83. Still Tied Up at Dock …Fire in the Hold! 🔥 Fire in the Hold!

Next day.

I awoke and went to find Phil, the Chief Steward you’ll remember.  He showed me our Captain’s quarters, the rest of the quarterdeck, some basic supply areas and at last the private dining area.  

If I’m remembering correctly we were on the top deck now where this dining room was situated.  Phil told me it’s where the Skipper, First Mates, Engineers, etc., would have their meals.  “You’ll give them the menu after they’re seated and take their orders.  Well, you know what to do,” he said to me with confidence.  

“They’ll be coming up in about an hour,” he pointed out the coffee machine as he spoke along with the table linens, sink, refrigerator, dishes & silverware, you know all that stuff to lay a neat table for the officers in their exclusive dining room.  

I’d always have my right hand man to assist me in the dining room.  I would utilize the dumbwaiter system for the food to come up from the kitchen below.  At the end of the meals we’d make use of it again for the return of the meal dishes.  I would also wear a starched white waiter’s jacket and those were kept aside on a few hooks… always at least three or four clean ones.

At this time the ship wasn’t fully staffed so only a few crew I would tend to.  As they took their seats they introduced themselves to me and were kind.  When the Skipper came into the room Phil pointed him out.  

And when the diners departed the room, my assistant and I had our breakfast and then cleaned up, changing the table linens,  making sure the floor was cleaned up and putting everything put away.

Phil arrived in time to see that all was done.  “You’re off for the next three and a half hours till lunch duty so have your time.  Go ashore if you like or rest or whatever.  And yes, Masala you have an appointment with the Skipper at 2:30 this afternoon.  You’ll be done with the lunch well before that.  He’ll be expecting you in his quarters.”

I left the ship to walk around Concord and most important to call Diana myself.  I walked up to a pay phone, pick one, any one, there were many scattered about here and there.  I deposited my coins and made the call.

Yesterday Phil had provided much useful information to me of which now I would share with my wife.  After asking after Alok’s health, I asked about Amar and Asha (I was missing my children even more now that I realized I wouldn’t be seeing my family anytime soon … maybe even never again).

‘How are you doing?’  I gingerly asked her knowing what I was about to lay on her.  It didn’t sound as though she was suspicious so I began to let it roll out.  ‘I didn’t get the opportunity to sail in the direction of Fiji.’

“Oh no, why not?” she asked rather casually.  In the quiet moment that followed she then of course wanted to know, “When are you coming home?”  My heart began to beat a little faster as I replied, ‘I don’t know.’  Diana plainly put it forward, “What do you mean you don’t know?”

‘I’ve been assigned to one of many ships belonging to Hudson Waterways which has been contracted by the U. S. Government during this war.  This is what the Chief Steward has explained to me dear.’

I listened for a few moments for her feedback but all I would hear was her deep breathing and so I continued, ‘I’m headed for Vietnam at the end of this week and the return date is unknown.’  Heavy silence remained on her side for a moment longer. “Did I hear you say you’re sailing to Vietnam?”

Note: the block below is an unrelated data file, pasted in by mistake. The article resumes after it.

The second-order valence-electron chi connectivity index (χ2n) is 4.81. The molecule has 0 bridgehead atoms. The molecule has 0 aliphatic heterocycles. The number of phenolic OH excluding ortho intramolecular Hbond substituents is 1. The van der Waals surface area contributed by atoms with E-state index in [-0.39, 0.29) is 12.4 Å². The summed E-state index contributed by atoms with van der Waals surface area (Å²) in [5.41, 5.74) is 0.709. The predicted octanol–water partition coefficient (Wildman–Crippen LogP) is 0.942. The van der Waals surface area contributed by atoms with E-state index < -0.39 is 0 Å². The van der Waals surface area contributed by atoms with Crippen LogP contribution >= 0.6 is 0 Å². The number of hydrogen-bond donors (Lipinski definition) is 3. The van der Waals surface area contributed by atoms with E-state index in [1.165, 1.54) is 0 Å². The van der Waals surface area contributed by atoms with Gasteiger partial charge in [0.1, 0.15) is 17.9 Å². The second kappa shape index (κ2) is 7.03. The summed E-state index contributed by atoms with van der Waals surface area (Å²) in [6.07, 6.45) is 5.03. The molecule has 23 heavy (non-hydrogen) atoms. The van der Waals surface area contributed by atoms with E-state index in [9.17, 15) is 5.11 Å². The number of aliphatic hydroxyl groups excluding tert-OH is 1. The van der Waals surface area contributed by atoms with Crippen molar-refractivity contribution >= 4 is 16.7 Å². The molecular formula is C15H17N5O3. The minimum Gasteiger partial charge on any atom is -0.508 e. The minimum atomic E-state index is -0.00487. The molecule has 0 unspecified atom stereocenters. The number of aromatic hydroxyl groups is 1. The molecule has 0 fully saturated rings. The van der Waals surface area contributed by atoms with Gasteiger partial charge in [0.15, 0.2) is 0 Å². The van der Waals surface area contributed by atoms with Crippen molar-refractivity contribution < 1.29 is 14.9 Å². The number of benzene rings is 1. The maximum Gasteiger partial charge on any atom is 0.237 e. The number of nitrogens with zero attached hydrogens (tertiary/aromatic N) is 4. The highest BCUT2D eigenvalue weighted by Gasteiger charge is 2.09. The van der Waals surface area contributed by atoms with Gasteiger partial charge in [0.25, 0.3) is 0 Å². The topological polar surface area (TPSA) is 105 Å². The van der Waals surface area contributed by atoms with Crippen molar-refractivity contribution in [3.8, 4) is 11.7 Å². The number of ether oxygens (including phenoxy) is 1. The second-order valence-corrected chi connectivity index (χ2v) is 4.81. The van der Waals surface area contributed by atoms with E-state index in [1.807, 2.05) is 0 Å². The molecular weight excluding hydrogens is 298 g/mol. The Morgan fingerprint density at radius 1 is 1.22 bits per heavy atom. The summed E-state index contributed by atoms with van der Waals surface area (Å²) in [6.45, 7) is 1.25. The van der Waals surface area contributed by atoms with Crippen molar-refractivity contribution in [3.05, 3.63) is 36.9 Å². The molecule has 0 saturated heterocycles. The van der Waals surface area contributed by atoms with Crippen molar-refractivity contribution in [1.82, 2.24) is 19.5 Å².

I told her she heard right and I begin speaking quicker.  I fed her all the information I had.  Diana just listened … or fainted, I don’t know.  I added that I was now technically employed by the United States Merchant Marines.  I also said that I couldn’t get back to Los Angeles before we departed and that we would be sailing under the American flag as a division of the United States Coast Guard.  

For added comfort I added the fact that the U. S. Marines would always be protecting us.  We were after all transporting vital supplies for the war effort. “I don’t believe this is happening!”  Okay she was still with me on the phone.

I told her about the pay, how it would be administered and that when we were within the border of the war zone (hazard pay), it meant double pay.  I don’t know what comfort that really brought her at the moment but there, I put it all on the table.  I think harder than the fact of my destination was the realization that we couldn’t see each other before I left.

Vietnam would have plenty of time to sink in.  What else did we have?  I know I didn’t need to remind her but I did; Susan and Lisa being there really was such a huge advantage.  Diana told me the kids were playing with their cousin (Lisa’s son) having a happy time and so I chose not to speak to them on this call.  

Unless I said something to them about what was happening they wouldn’t know but hearing their voices I expected, would devastate me and so I did not speak to them.  To be sure I would on the next call.

Conversation about the rest of everything transpired, I gave her an address to where she’d be able to write to me (everything went through New York) and so it came to pass and I sensed Diana was attempting to project strength on her part, for my sake and that didn’t occur to me till after I hung up the phone and opened the glass door, stepping outside of the phone booth.

The meeting with the Captain went well and why wouldn’t it.  He seemed a nice man speaking plainly with me and also with decency.  We finalized my employment that afternoon.  The Skipper had asked me questions mainly in regards with pay distribution to my family and final wishes should the need arise.

“And if you choose to go ashore at any port, be it known it’s your own discretion.  Also you’ll be given a ‘shore allowance’ from your own pay if you require it, you need only ask.”